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If you’re new to the investment world, the return on investment (ROI) calculator can be a helpful tool. ROI is the ratio of the difference between the initial amount invested in a particular financial instrument and the amount earned from it. This is an important way to determine how well that investment has paid off over time.

To simplify the process of calculating this ratio, we can use the ROI Calculator. This tool helps you see exactly how well a particular investment is performing over time. Before we get started, let’s take a closer look at exactly what the ROI calculator does and how to use it.

Before getting into how to use the basic ROI calculator, it’s important to understand the information it can provide. As mentioned earlier, ROI includes formulas that determine the profitability of a particular investment. It works by calculating a percentage that reflects how much your original investment has grown.

For example, let’s say you invested $100 in stocks. At the end of the year, we found that our investment had increased to $120. His ROI in this case will be 20%.

If your investment returns poorly, your ROI can also be negative. Imagine the same $100 investment has dropped in value and now he is only worth $80. In this case the ROI would be -20%, meaning a loss of investment.

## Why Use the Basic ROI Calculator

As you can imagine, being able to calculate your return on investment is an important part of making sure your money is working in your favor and not against you. Some investors prefer to cut their losses if the price falls below a certain value. For example, legendary investor William O’Neill recommends selling stocks that generate his negative ROI of -7% to -8%.

This not only prevents your losses from becoming too large, but also reduces your opportunity costs. Opportunity cost is the money lost by keeping money in a loss-making investment if a better alternative were available.

Understanding ROI also helps you decide on an investment exit plan by allowing you to set goals. Some investors will cash in on their investment when they get his ROI of 20% or 25%. But again, this depends on your investment and your individual investment style.

## How the ROI calculator works

An effective basic ROI calculator requires very little information and is easy to use. Technically speaking, there are a variety of ROI calculators available, some using formulas that are much more complex than others.

Some calculators take into account all sorts of different information, from dividends to inflation rates. Businesses can even use his advanced ROI calculator to predict how an investment is likely to perform in the future.

However, if you’re looking for an easy way to measure how your investment is performing, a calculator using this simple ROI formula should do just fine.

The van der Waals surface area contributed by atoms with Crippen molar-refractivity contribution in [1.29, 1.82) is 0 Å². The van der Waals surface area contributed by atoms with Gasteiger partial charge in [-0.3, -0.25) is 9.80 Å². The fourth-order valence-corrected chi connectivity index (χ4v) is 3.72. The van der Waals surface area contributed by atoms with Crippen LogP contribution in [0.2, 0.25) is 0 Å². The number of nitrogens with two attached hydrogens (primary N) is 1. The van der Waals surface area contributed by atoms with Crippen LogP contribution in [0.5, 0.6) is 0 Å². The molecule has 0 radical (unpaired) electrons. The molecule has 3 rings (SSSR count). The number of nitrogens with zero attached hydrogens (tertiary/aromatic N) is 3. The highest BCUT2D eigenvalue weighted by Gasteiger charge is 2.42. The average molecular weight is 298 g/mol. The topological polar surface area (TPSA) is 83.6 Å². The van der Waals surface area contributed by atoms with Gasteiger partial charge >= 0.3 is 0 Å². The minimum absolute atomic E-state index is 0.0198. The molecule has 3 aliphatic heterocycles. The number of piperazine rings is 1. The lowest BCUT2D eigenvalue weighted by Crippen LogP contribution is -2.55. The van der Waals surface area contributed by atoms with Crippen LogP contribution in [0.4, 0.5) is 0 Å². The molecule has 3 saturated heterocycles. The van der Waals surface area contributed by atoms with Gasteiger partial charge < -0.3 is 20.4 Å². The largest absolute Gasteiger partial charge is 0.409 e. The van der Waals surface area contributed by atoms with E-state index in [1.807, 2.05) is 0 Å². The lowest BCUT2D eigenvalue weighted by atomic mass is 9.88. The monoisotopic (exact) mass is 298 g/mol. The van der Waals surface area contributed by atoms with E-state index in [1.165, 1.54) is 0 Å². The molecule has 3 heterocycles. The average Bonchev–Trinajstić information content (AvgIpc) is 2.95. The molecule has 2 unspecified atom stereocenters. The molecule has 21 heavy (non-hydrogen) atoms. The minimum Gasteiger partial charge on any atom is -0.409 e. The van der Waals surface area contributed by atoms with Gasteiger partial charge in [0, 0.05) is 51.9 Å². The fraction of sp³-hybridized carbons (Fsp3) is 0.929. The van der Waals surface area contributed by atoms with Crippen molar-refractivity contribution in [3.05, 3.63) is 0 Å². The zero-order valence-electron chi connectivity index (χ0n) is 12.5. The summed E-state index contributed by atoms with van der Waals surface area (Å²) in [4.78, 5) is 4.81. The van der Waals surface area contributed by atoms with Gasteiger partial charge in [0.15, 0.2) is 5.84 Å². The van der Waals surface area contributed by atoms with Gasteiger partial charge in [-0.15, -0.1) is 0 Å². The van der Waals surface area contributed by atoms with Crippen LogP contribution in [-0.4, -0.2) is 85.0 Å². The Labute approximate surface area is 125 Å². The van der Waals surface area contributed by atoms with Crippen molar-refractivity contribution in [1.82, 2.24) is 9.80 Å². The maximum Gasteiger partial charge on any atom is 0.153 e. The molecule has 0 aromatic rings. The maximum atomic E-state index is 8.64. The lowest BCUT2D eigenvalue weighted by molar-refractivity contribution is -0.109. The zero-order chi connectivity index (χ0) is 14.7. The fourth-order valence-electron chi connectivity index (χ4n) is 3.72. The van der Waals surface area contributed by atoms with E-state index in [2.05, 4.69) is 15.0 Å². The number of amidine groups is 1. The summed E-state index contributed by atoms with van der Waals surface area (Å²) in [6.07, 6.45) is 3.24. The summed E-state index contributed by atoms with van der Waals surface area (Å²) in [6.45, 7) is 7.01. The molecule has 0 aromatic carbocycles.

- ROI = (net profit/initial investment) x 100

Net profit refers to the difference between the amount originally invested and the current amount.

## What information do I need to use the basic ROI calculator?

As you can see, creating a basic ROI template is fairly easy given the following information about your investment:

- how much you invested
- how much money do you have now

This is the only good ROI calculator you need to calculate a basic ROI in seconds. Let’s look at an example to explain what it means.

Suppose you initially invested $100 to buy a stock. After a year, your investment has increased to $150.

To calculate the ROI, the ROI calculator subtracts the original investment amount from the current value: $150-100 = $50. This shows that the net return on this investment is now $50.

The calculator then divides the net profit by the initial investment: $50/$100 = 0.5. Last but not least, multiply by 0.5 x 100 to reveal a 50% ROI.

## Annual return and ROI

The example above was very simple, but you can also analyze annualized rates of return when it comes to long-term investments. This helps determine the average ROI an investment is earning in a given year.

While it may be tempting to simply divide the ROI by the number of years invested, calculating the annual rate of return is a bit more complicated. This is especially true for investments such as certificates of deposit (CDs), bonds and mutual funds, all of which rely on the concept of compound interest. Simply put, compound interest increases your initial investment by earning interest. The investment then earns even more interest on the interest already earned.

For example, let’s say you deposit $100 at an annual interest rate of 5%. At the end of her first year she earned $5, for a new total of $105. At the end of Year 2, you have earned 5% of $105, making a profit of $5.25 and a new total of $110.25.

## Calculating annual returns using the ROI Calculator

The formula is a little more complicated because there are additional considerations in calculating annualized returns.

- Annual Return = (1 + Return) ^ (1 / N) – 1

N= number of periods you are measuring.

Fortunately, many basic ROI calculators make it easy to circumvent the calculation. Assuming you are making money at a set interest rate, simply enter your initial investment amount, the current value of your investment, and the time period your money is invested. The calculator will work through that equation and give you the average rate of return for the year.

Knowing how to calculate basic ROI will help you with many investments. Whether you want to see the performance of your stock investment or calculate the expected return on your high-yield checking account, the ROI Calculator is a useful tool.

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